U.S. Internet companies operating in Russia and a host of other countries already face pressure from governmental bodies or law enforcement to share data. Experts say such pressure is now likely to intensify.

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Gattarov, who created a "Commission on the Development of Information Society" in the Russian parliament in the wake of the NSA revelations, has also announced an investigation into whether companies such Facebook, Twitter, and Yahoo violate domestic data-protection laws or should be required to amend user agreements.

Sergei Zheleznyak, deputy chairman of the ruling United Russia faction in the State Duma, has proposed legislation that would require such companies to keep data on Russian users on servers inside the country, which would, for example, make them subject to search warrants.

'Not Pretty'

The University of Toronto's Deibert says the NSA affair could also lead to renewed calls for an international agreement on cyberspace governance -- calls that Internet freedom advocates and Western governments have found problematic in the past.

He recalls a "code of conduct" for cyberspace proposed by China, Russia, Tajikistan, and Uzbekistan at the UN General Assembly in 2011 that favored state controls.

"The proposals that were made by Russia and other countries at the UN were more or less fumbles politically and were scuttled for that reason," Deibert says. "But in the wake of the NSA revelation, I am sure those types of proposals will be resurrected and find much greater traction among a wide range of swing countries which no doubt are now looking with a great deal of skepticism towards the United States-led Internet freedom agenda."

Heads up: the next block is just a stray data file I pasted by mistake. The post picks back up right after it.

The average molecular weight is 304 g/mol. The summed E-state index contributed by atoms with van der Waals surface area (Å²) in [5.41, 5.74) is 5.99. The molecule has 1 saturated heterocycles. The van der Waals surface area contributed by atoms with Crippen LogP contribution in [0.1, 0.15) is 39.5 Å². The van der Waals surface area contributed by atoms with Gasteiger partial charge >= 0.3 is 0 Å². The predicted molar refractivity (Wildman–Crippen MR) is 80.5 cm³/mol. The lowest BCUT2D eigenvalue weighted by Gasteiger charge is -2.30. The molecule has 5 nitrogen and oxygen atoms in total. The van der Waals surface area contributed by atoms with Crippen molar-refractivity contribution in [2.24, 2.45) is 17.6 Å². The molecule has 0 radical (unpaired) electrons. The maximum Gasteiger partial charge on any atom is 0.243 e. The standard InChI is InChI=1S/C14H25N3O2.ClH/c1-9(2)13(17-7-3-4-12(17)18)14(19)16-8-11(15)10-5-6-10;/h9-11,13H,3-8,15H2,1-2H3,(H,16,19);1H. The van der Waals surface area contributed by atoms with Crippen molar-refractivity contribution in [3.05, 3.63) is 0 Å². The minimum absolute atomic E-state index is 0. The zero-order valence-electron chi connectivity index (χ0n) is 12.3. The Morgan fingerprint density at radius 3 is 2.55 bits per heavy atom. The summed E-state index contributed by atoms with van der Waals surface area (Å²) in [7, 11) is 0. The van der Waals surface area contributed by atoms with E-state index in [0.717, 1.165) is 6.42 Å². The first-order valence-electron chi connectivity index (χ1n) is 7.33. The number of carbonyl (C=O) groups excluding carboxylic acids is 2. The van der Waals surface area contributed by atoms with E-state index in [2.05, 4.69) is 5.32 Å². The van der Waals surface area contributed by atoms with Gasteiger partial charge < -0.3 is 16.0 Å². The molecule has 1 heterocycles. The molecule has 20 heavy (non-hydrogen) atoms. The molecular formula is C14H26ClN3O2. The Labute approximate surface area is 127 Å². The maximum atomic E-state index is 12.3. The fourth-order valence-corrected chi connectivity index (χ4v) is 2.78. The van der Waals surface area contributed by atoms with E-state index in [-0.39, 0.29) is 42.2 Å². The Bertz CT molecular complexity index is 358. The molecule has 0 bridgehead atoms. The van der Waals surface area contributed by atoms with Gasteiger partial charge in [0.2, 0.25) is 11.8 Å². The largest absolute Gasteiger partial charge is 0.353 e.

Some have also expressed concern that the U.S. government's explanation for its surveillance program -- legitimate or not -- could be manipulated by repressive governments: Washington has defended the program as a legally authorized method of helping to guard the country against terrorist attacks. Countries ranging from China to Belarus to Uzbekistan have previously rationalized pervasive online censorship under the banner of national security.  

Rebecca MacKinnon, an expert on internet freedom at the New America Foundation in Washington, says the United States can still work against the misuse of the NSA revelations by foreign governments.

Implementing reforms and ensuring accountability is the way to do so, she says.

"The United States needs to absolutely bring its system of surveillance and national security into line with constitutional checks and balances and if it fails to do so, I think then rest of the world will use our failure to do so as an excuse to be unaccountable themselves," MacKinnon says. "Unless and until we begin to lead by example, unfortunately, things are not going to be pretty."

At a Congressional hearing on the NSA scandal on July 17, U.S. senators demanded increased oversight of government surveillance. Some vowed to curtail the government's authority to carry out the program.